An LLC is a combination of a corporation, general partnership, and sole proprietorship. The owners of an LLC are called “members.” A member can be individuals, corporations, other LLCs, and foreign entities. Additionally, most states permit an LLC with only one member, called a “single member LLC.” To form an LLC, you must pay a filing fee and must have Articles of Organization at the time the entity is established.
Having an operating agreement is highly recommended and considered a good business practice, but not required in North Carolina. An operating agreement sets out rules for ownership and operation of business much like a partnership agreement. A standard operating agreement includes:
- Ownership interest for each member
- Member rights and responsibilities
- Member voting power
- Profit/loss allocation
- Management structure
- Buy-sell provision
An LLC is a “pass through entity” for tax purposes; business income passes through the business to LLC members who report their share of profits or losses on their individual income tax returns. The LLC only files an informational tax return. Single member LLCs are allowed to report business expenses on Form 1040 Schedule C, E, or F. LLCs with more than one member file a partnership return Form 1065.
LLC members are protected from personal liability for business debts and claims, thus known as “limited liability.” With an LLC, if the business owes money or faces a lawsuit, only the assets of the business itself are at risk. Creditors can’t reach the personal assets of LLC members unless it is a case involving fraud or illegality.
- Owners have limited liability in that the business entity is responsible for all liabilities the company incurs
- Profits and losses for the company are passed on to the member(s) and are only taxed at the individual level
- Allows an unlimited number of members
- An LLC can be subject to taxes at the state level
- Each member’s share of profit represents taxable income even if the profit wasn’t distributed
Corporations (C-Corp and S-Corp)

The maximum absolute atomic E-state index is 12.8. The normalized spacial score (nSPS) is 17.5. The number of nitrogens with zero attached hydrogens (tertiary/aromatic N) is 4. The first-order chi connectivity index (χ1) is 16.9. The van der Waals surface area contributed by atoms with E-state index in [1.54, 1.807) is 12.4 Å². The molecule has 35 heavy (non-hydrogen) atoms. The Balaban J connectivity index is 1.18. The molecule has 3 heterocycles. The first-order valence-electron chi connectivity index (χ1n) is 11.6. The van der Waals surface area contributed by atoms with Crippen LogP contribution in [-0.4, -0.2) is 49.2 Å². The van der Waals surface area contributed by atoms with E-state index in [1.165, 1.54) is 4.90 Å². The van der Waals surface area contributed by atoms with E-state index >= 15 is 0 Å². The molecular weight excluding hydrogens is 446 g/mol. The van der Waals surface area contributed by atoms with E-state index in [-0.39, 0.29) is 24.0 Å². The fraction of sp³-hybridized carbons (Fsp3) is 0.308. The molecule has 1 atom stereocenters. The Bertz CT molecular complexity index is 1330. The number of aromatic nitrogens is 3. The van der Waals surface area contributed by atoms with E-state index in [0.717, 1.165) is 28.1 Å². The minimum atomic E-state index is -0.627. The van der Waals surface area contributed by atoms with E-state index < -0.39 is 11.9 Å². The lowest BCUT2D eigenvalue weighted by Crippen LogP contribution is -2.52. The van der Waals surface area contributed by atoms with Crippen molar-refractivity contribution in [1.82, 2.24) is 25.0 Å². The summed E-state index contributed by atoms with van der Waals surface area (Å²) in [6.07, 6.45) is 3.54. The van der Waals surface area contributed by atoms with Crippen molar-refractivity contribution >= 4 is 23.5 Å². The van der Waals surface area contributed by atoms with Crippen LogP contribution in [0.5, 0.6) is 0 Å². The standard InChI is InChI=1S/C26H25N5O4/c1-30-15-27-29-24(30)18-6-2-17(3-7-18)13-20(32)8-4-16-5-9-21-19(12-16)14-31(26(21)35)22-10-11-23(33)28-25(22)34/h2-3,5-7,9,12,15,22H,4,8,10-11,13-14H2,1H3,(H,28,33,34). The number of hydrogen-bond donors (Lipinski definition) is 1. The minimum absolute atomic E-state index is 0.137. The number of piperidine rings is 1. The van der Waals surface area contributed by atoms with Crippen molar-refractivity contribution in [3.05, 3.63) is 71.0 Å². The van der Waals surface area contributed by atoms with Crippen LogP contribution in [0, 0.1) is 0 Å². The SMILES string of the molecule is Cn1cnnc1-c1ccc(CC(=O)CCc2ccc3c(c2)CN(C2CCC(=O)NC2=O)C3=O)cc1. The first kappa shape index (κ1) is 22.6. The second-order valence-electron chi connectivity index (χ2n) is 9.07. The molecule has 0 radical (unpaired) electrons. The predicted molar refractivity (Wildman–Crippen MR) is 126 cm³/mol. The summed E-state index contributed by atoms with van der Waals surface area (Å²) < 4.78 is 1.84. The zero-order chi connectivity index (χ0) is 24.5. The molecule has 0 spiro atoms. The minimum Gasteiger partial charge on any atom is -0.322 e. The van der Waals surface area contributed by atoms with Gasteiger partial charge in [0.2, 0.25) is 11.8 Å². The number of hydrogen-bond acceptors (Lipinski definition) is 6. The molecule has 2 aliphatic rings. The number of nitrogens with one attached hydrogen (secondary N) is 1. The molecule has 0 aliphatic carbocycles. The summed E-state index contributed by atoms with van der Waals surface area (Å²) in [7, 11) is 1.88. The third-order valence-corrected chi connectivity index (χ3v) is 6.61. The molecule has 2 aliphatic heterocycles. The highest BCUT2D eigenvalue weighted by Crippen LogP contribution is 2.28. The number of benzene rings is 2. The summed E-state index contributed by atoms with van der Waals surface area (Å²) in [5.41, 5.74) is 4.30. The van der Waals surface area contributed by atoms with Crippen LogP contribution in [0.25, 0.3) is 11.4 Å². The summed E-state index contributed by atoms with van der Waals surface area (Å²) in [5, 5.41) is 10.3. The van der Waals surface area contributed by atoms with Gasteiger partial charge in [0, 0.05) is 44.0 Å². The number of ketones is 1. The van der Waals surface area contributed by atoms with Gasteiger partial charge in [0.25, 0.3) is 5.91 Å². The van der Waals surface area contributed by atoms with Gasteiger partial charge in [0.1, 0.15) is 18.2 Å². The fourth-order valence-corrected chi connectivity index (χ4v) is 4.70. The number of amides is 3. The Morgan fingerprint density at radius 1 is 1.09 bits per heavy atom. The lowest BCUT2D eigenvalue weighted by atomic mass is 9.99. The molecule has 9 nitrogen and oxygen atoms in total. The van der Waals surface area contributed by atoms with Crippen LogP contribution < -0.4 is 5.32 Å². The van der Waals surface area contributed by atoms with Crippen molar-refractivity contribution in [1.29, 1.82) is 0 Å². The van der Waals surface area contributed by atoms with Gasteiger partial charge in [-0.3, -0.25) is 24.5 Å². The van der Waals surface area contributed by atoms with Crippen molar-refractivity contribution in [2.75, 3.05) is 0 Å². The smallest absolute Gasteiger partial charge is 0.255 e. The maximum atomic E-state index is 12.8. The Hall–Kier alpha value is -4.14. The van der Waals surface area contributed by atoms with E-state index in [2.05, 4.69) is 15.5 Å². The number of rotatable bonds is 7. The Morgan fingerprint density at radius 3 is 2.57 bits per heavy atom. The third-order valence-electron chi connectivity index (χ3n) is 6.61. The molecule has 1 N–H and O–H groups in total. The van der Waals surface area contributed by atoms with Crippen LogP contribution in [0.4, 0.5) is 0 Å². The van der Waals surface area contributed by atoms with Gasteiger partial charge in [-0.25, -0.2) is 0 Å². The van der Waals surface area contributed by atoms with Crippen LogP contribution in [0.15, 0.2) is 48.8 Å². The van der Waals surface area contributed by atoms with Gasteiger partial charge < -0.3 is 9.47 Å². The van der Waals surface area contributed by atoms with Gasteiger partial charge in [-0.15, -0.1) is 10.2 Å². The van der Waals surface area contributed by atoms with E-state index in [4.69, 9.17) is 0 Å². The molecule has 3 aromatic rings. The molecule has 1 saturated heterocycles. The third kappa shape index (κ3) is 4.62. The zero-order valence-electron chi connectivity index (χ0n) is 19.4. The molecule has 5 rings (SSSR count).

Corporations are the most complex business structures. A corporation is a legal entity that is separate and independent from the people who own or run the corporation, namely shareholders. A corporation has the ability to enter into contracts separate from that of the shareholders. It also has the responsibility of paying taxes. Corporations are more appropriate for larger established companies with multiple employees and possibilities for sizable liabilities due to the nature of the business. Ownership is designated by issuing shares of stock.
Corporations are more complex entities to create, and they have more legal and accounting requirements. They are more complex to operate than sole proprietorships, partnerships, or LLCs. One of the major disadvantages of a corporation is the high level of governance and oversight by the board of directors, which can prolong the decision-making process when multiple shareholders or investors are involved.
There are two (2) types of corporations, C-Corps and S-Corps. The main difference between the 2 is the tax treatment.
Taxation of a C-Corp:
A C-Corp is recognized as a separate taxpaying entity, filing its own return (Form 1120). It is subject to corporate income tax on any corporate profits. Shareholders pay personal income tax on the corporate profits distributed by the corporation to the owners. Therefore, a C-Corp pays “double taxation.”
Taxation of an S-Corp:
An S-Corp elects to pass corporate income, losses, deductions, and credit through to its shareholders for federal tax purposes. However, the S-Corp entity is required to report income, losses, gains, deductions, credit, etc. on Form 1120S. Shareholders of an S-Corp report the corporation’s income and losses on their personal tax returns and pay federal income tax at their individual rates, avoiding “double taxation.”
Corporation shareholders have limited liability as they are not personally liable for debts and obligations incurred by the company. They cannot lose more money than the amount they invested in the corporation.